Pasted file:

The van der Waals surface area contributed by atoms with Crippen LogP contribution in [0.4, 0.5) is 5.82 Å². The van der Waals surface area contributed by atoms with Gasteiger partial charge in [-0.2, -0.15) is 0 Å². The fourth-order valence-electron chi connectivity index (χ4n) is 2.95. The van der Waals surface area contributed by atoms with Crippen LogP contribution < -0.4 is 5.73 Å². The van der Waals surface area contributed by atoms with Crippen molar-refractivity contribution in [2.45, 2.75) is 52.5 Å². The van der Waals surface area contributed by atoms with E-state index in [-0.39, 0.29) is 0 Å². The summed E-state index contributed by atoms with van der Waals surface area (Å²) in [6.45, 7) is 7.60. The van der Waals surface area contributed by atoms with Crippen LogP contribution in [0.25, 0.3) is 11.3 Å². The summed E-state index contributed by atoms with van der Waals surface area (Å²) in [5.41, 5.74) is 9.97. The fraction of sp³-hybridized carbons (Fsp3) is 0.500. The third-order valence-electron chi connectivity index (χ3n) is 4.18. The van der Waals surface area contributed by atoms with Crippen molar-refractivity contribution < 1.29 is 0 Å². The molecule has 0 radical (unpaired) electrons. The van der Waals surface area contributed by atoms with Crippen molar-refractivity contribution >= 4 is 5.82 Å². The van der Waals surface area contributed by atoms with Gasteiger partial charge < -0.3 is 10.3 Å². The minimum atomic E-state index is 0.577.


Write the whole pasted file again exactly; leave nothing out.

The van der Waals surface area contributed by atoms with Crippen LogP contribution in [0.4, 0.5) is 5.82 Å². The van der Waals surface area contributed by atoms with Gasteiger partial charge in [-0.2, -0.15) is 0 Å². The fourth-order valence-electron chi connectivity index (χ4n) is 2.95. The van der Waals surface area contributed by atoms with Crippen LogP contribution < -0.4 is 5.73 Å². The van der Waals surface area contributed by atoms with Crippen molar-refractivity contribution in [2.45, 2.75) is 52.5 Å². The van der Waals surface area contributed by atoms with E-state index in [-0.39, 0.29) is 0 Å². The summed E-state index contributed by atoms with van der Waals surface area (Å²) in [6.45, 7) is 7.60. The van der Waals surface area contributed by atoms with Crippen LogP contribution in [0.25, 0.3) is 11.3 Å². The summed E-state index contributed by atoms with van der Waals surface area (Å²) in [5.41, 5.74) is 9.97. The fraction of sp³-hybridized carbons (Fsp3) is 0.500. The third-order valence-electron chi connectivity index (χ3n) is 4.18. The van der Waals surface area contributed by atoms with Crippen molar-refractivity contribution < 1.29 is 0 Å². The molecule has 0 radical (unpaired) electrons. The van der Waals surface area contributed by atoms with Crippen molar-refractivity contribution >= 4 is 5.82 Å². The van der Waals surface area contributed by atoms with Gasteiger partial charge < -0.3 is 10.3 Å². The minimum atomic E-state index is 0.577.